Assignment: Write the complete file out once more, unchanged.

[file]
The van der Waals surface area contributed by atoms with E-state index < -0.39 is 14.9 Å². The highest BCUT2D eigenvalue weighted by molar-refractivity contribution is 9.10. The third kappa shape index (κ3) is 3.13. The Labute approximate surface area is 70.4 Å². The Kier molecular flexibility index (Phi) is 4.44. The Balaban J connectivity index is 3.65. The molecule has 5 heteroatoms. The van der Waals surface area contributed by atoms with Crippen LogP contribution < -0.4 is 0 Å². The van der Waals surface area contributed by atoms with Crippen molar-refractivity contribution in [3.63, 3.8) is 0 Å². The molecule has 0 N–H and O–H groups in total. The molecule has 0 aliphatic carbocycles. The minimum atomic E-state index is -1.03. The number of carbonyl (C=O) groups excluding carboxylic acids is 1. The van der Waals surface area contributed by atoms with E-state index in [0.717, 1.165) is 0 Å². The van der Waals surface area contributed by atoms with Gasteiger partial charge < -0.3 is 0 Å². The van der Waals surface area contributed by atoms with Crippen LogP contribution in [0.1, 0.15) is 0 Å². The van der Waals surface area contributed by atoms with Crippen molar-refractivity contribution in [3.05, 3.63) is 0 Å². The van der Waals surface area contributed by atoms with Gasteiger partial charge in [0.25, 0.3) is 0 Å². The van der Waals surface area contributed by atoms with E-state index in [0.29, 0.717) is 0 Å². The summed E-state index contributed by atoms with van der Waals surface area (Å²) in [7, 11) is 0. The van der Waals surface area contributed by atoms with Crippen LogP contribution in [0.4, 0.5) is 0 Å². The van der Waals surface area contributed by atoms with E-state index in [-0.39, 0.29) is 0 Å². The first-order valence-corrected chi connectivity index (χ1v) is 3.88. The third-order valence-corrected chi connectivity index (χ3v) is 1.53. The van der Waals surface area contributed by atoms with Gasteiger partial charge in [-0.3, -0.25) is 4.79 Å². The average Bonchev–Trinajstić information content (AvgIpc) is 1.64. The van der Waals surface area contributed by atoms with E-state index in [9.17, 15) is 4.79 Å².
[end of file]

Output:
The van der Waals surface area contributed by atoms with E-state index < -0.39 is 14.9 Å². The highest BCUT2D eigenvalue weighted by molar-refractivity contribution is 9.10. The third kappa shape index (κ3) is 3.13. The Labute approximate surface area is 70.4 Å². The Kier molecular flexibility index (Phi) is 4.44. The Balaban J connectivity index is 3.65. The molecule has 5 heteroatoms. The van der Waals surface area contributed by atoms with Crippen LogP contribution < -0.4 is 0 Å². The van der Waals surface area contributed by atoms with Crippen molar-refractivity contribution in [3.63, 3.8) is 0 Å². The molecule has 0 N–H and O–H groups in total. The molecule has 0 aliphatic carbocycles. The minimum atomic E-state index is -1.03. The number of carbonyl (C=O) groups excluding carboxylic acids is 1. The van der Waals surface area contributed by atoms with E-state index in [0.717, 1.165) is 0 Å². The van der Waals surface area contributed by atoms with Gasteiger partial charge < -0.3 is 0 Å². The van der Waals surface area contributed by atoms with Crippen LogP contribution in [0.1, 0.15) is 0 Å². The van der Waals surface area contributed by atoms with Crippen molar-refractivity contribution in [3.05, 3.63) is 0 Å². The van der Waals surface area contributed by atoms with Gasteiger partial charge in [0.25, 0.3) is 0 Å². The van der Waals surface area contributed by atoms with E-state index in [0.29, 0.717) is 0 Å². The summed E-state index contributed by atoms with van der Waals surface area (Å²) in [7, 11) is 0. The van der Waals surface area contributed by atoms with Crippen LogP contribution in [0.4, 0.5) is 0 Å². The van der Waals surface area contributed by atoms with E-state index in [-0.39, 0.29) is 0 Å². The first-order valence-corrected chi connectivity index (χ1v) is 3.88. The third-order valence-corrected chi connectivity index (χ3v) is 1.53. The van der Waals surface area contributed by atoms with Gasteiger partial charge in [-0.3, -0.25) is 4.79 Å². The average Bonchev–Trinajstić information content (AvgIpc) is 1.64. The van der Waals surface area contributed by atoms with E-state index in [9.17, 15) is 4.79 Å².